A self-service lawn care agreement is particularly beneficial to the landlord or property manager. This is because all of the responsibility belongs to the tenant, leaving the landlord or property manager free.
But, there is also a disadvantage to this type of setup. There is always a risk that the tenant will fail to take care of the yard and landscaping as stipulated. This will result in a poorly maintained yard, which can bring down curb appeal and property value. Moreover, in some cities and local areas, a homeowner (in this case, the landlord) may be fined for failing to keep their yard in good condition. If the home belongs to a homeowners association, similar penalties may apply.
Full-Service Lawn Care
Full-service lawn care, on the other hand, is the complete opposite of self-service lawn care. Under this type of rental property lawn maintenance agreement, the landlord or property manager takes full responsibility for yard care and landscaping. This may also include snow and ice removal, especially in areas that experience a lot of snowfall.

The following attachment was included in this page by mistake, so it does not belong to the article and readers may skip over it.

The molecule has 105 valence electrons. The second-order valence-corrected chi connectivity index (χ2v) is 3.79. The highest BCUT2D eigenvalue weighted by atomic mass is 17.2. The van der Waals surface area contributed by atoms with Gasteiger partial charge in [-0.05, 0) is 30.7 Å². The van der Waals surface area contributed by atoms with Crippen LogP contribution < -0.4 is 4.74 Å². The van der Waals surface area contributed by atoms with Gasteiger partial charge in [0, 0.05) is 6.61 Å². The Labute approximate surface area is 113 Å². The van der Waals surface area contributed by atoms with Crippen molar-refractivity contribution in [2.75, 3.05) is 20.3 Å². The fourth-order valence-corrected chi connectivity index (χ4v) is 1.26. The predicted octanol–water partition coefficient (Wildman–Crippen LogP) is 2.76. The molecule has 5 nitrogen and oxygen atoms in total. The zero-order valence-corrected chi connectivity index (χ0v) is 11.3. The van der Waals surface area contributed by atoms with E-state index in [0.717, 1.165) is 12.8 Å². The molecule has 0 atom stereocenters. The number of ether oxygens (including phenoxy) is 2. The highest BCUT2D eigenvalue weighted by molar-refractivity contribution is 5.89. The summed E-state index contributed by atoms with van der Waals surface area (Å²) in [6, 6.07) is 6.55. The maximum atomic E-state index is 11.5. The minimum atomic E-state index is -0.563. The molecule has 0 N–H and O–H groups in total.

This type of agreement is beneficial to landlords who are extremely picky about their yard and landscaping work. Since the responsibility falls on them, they have complete control over what plants to place and how high shrubs should be. More often than not, landlords or property managers hire a third-party professional to take care of this. But, that would also mean having to cover an additional expense, though many landlords include the landscaping cost in the monthly rent.
A la Carte Agreement